Characterized by large watery marks and shapes, with intricate designs patterned over top and around them, Mann’s paintings are unique abstracted landscapes of organic shapes combined with recognizable patterns and objects.
The two main paintings showcased for Mann’s exhibit are Weft and Slurry, set up in the main gallery area and so large that together they effectively fill the space.
During her talk Tuesday night, Feb. 21, Mann first explained the unique process she uses to create all of her paintings and the significance of it as well as her art experience and ideas featured in her art works.
For all of her paintings, Mann starts by pouring water and ink onto paper lying on the floor.
After the water and ink evaporates, distinctive stains are left behind which Mann calls the “staining structure” that she later adds on to with complex designs and patterns.
“It’s very much about chaos and control,” Mann says. Chaos is the beginning with the unplanned, natural way water and ink interact and create marks on the paper. Control is incorporated at the end when she manipulates the space that is left by adding patterns and shapes.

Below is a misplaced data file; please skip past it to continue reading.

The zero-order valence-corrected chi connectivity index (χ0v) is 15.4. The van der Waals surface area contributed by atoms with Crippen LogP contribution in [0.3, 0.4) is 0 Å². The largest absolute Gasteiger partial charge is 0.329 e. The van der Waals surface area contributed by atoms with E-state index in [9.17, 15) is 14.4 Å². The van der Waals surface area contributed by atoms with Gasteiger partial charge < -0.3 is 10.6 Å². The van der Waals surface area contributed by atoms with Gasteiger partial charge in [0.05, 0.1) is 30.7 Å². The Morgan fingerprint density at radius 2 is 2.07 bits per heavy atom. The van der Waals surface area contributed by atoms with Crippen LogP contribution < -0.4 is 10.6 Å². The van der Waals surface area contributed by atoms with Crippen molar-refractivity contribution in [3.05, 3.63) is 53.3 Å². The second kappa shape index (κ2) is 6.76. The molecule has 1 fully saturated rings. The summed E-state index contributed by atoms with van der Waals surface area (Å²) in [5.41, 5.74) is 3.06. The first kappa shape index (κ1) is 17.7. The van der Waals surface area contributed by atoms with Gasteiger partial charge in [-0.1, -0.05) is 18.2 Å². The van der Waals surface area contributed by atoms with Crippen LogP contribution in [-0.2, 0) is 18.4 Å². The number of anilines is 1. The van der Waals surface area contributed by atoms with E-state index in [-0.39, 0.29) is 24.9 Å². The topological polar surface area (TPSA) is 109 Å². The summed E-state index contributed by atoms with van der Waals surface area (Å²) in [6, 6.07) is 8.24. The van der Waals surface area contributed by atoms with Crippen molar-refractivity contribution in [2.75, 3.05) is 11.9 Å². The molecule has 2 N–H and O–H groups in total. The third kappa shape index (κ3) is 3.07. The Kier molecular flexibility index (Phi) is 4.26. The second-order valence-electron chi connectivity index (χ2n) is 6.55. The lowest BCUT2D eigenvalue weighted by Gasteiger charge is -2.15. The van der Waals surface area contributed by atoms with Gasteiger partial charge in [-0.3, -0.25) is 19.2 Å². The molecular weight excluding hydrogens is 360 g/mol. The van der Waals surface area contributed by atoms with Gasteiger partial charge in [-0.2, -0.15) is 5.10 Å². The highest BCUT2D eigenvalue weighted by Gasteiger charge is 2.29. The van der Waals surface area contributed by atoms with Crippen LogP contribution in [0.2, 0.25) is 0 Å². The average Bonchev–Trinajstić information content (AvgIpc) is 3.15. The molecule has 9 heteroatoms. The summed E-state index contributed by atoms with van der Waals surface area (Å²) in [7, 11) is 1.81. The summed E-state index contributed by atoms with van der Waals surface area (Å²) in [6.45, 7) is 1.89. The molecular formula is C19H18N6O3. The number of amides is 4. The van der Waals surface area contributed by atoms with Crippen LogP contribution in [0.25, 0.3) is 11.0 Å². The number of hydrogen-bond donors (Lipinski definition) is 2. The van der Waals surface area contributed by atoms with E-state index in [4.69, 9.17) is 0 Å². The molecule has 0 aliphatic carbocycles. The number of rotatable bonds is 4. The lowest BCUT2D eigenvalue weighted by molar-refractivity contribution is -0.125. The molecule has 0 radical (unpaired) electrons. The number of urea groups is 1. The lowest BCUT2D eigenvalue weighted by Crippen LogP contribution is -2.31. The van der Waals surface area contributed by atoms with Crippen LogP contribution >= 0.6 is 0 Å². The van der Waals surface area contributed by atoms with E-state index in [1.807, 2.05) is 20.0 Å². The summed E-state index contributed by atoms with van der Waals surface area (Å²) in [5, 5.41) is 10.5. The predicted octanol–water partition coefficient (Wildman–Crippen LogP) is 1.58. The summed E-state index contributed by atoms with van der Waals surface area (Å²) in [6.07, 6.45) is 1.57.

“I want the viewer to feel like they can immerse themselves in these paintings,” says Mann, which she does by bringing objects of reality into her abstract landscapes.
When asked about her work Mann also says she likes it to “take over a space,” which was easy to see next to her painting Slurry. This painting, made on synthetic paper, cascaded down the wall and spilled onto the floor with an enormous amount of ribbon shapes mixed in.
The familiar ribbon was no longer recognizable as Mann explains that by “repeating something so many times, eventually it becomes foreign and almost biological.”
Many of her paintings end up expanding until they resemble an overgrowth of systems, something almost cancerous. She noted that our society and tendency towards excess probably influenced this idea.
Her Weft painting incorporates a biological look and paired with the color red, looks almost visceral. She created this painting around the time of her wedding and noted that its color is probably related, considering red is a Chinese ceremonial color of luck.
When asked where she sees her work going in the future, Mann hopes to someday get a piece to expand onto more walls and the ceiling. But for now she sees herself continuing in water-based mediums, as she still has plenty of possibilities to explore.